Thursday, April 25, 2013

Gaining Other Perspectives

The ability to see different sides of an argument and seeing alternate perspectives is a skill vital to social interaction and moral decision making.  We all like it when other understand us or at least make an attempt to do so. If we want others to see into our perspective we must first make the good faith effort to see into theirs. How can we expect others to listen if we don’t listen ourselves?

Another benefit to seeing other perspectives is that it releases the anxiety, fear and frustration we have about others. Even if you don’t agree with the conclusions that come from another perspective you gain much by simply understanding how they got to those conclusions.  It’s human nature to fear the unknown so the best way to quell that fear is by gaining knowledge and in this case it’s of others’ perspective. It’s also much easier to hate someone if you have incomplete or incorrect knowledge of their perspective and conversely, it’s much easier to love and trust them when you do understand them.

But how does one accomplish seeing outside of one’s own perspective? You must start by first understanding the nature of the bias that forms your perspective.  Realize that the way you see things is shaped by your past experiences, limited knowledge of how everything works, and yours brain chemistry (emotions).  When you understand the limitations of your perspective you can begin to fill the gaps of knowledge with information you attain from others.  Give your past experience equal weight as others’. Attempt to remove your emotions from the equation. Example: is there any objective evidence that that man is just out to get you, or just it just feel that way?. Your feelings will often mislead you into believing something is more factually true than it actually is.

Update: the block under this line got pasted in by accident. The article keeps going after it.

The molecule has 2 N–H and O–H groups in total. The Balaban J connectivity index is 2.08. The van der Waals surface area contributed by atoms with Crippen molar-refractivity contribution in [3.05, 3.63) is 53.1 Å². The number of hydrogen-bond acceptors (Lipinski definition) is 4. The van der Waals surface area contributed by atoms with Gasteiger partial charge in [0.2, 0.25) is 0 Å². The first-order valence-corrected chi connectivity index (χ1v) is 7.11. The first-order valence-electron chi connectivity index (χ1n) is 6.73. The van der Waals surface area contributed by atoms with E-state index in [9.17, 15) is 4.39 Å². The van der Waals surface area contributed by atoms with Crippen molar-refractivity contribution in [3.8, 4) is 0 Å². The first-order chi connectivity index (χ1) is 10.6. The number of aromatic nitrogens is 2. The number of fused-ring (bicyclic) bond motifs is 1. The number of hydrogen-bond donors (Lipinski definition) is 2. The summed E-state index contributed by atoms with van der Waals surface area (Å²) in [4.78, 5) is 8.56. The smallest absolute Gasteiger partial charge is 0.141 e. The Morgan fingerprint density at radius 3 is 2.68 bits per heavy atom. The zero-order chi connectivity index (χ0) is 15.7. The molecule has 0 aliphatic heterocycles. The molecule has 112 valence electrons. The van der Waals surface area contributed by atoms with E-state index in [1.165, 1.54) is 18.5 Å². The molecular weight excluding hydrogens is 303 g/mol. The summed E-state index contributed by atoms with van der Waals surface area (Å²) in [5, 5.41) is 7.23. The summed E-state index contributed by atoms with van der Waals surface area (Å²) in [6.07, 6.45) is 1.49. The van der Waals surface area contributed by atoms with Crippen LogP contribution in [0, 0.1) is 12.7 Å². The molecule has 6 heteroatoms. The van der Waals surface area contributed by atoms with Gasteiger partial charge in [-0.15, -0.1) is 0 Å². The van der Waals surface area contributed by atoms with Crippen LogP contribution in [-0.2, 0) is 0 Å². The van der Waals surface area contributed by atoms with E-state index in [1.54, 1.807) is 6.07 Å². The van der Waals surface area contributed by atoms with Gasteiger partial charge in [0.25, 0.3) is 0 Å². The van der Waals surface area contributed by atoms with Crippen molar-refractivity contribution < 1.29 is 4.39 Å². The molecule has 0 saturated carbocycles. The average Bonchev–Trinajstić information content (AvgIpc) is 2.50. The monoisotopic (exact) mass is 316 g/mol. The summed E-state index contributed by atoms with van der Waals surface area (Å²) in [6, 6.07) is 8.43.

We often think “I would never act that way” if you want to see into others perspectives, refrain from that type of thinking.  Instead think about this: “Is there anything that could happen to me that could make me act that way? Is this person possibly experiencing some of those conditions?”

If what someone has said is unclear to you (or even if it does appear to be clear) ask questions! There is always more information to get.   Try not to angle any questions to get a certain response. You questions should simply seek clarification of the information already presented. 

The most important step is to empathize! It’s helpful to know the facts of another’s situation, but to feel what they feel is to go to another realm of understanding.  Empathizing with another perspective will give you opportunities to connect, trust and even love where it would be otherwise impossible.

It’s a difficult and slow process but one that I think you will find to be well worth the effort.